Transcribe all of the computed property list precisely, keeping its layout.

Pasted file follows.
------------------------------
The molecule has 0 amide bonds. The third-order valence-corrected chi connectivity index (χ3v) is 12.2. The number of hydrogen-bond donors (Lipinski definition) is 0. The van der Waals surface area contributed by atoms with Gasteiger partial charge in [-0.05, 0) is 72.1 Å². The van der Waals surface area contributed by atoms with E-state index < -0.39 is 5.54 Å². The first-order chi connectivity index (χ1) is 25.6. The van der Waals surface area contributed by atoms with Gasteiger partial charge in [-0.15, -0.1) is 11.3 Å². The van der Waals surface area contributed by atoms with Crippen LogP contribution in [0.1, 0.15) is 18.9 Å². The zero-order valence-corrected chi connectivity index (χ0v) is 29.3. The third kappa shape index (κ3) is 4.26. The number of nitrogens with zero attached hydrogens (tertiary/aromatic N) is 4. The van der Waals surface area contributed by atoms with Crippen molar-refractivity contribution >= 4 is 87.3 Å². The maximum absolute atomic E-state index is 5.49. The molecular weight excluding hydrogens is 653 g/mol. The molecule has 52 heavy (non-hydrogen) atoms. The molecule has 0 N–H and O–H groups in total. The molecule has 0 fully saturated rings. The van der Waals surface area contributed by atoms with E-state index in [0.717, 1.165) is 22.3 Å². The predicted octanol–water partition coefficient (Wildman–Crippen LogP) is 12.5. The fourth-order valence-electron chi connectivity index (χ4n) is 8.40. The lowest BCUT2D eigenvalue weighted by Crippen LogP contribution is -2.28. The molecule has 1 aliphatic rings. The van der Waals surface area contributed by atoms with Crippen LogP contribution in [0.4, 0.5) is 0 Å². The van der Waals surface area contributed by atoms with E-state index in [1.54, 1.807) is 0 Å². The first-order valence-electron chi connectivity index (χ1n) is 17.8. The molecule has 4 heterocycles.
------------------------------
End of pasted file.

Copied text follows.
The molecule has 0 amide bonds. The third-order valence-corrected chi connectivity index (χ3v) is 12.2. The number of hydrogen-bond donors (Lipinski definition) is 0. The van der Waals surface area contributed by atoms with Gasteiger partial charge in [-0.05, 0) is 72.1 Å². The van der Waals surface area contributed by atoms with E-state index < -0.39 is 5.54 Å². The first-order chi connectivity index (χ1) is 25.6. The van der Waals surface area contributed by atoms with Gasteiger partial charge in [-0.15, -0.1) is 11.3 Å². The van der Waals surface area contributed by atoms with Crippen LogP contribution in [0.1, 0.15) is 18.9 Å². The zero-order valence-corrected chi connectivity index (χ0v) is 29.3. The third kappa shape index (κ3) is 4.26. The number of nitrogens with zero attached hydrogens (tertiary/aromatic N) is 4. The van der Waals surface area contributed by atoms with Crippen molar-refractivity contribution >= 4 is 87.3 Å². The maximum absolute atomic E-state index is 5.49. The molecular weight excluding hydrogens is 653 g/mol. The molecule has 52 heavy (non-hydrogen) atoms. The molecule has 0 N–H and O–H groups in total. The molecule has 0 fully saturated rings. The van der Waals surface area contributed by atoms with E-state index in [0.717, 1.165) is 22.3 Å². The predicted octanol–water partition coefficient (Wildman–Crippen LogP) is 12.5. The fourth-order valence-electron chi connectivity index (χ4n) is 8.40. The lowest BCUT2D eigenvalue weighted by Crippen LogP contribution is -2.28. The molecule has 1 aliphatic rings. The van der Waals surface area contributed by atoms with Crippen LogP contribution in [0.4, 0.5) is 0 Å². The van der Waals surface area contributed by atoms with E-state index in [1.54, 1.807) is 0 Å². The first-order valence-electron chi connectivity index (χ1n) is 17.8. The molecule has 4 heterocycles.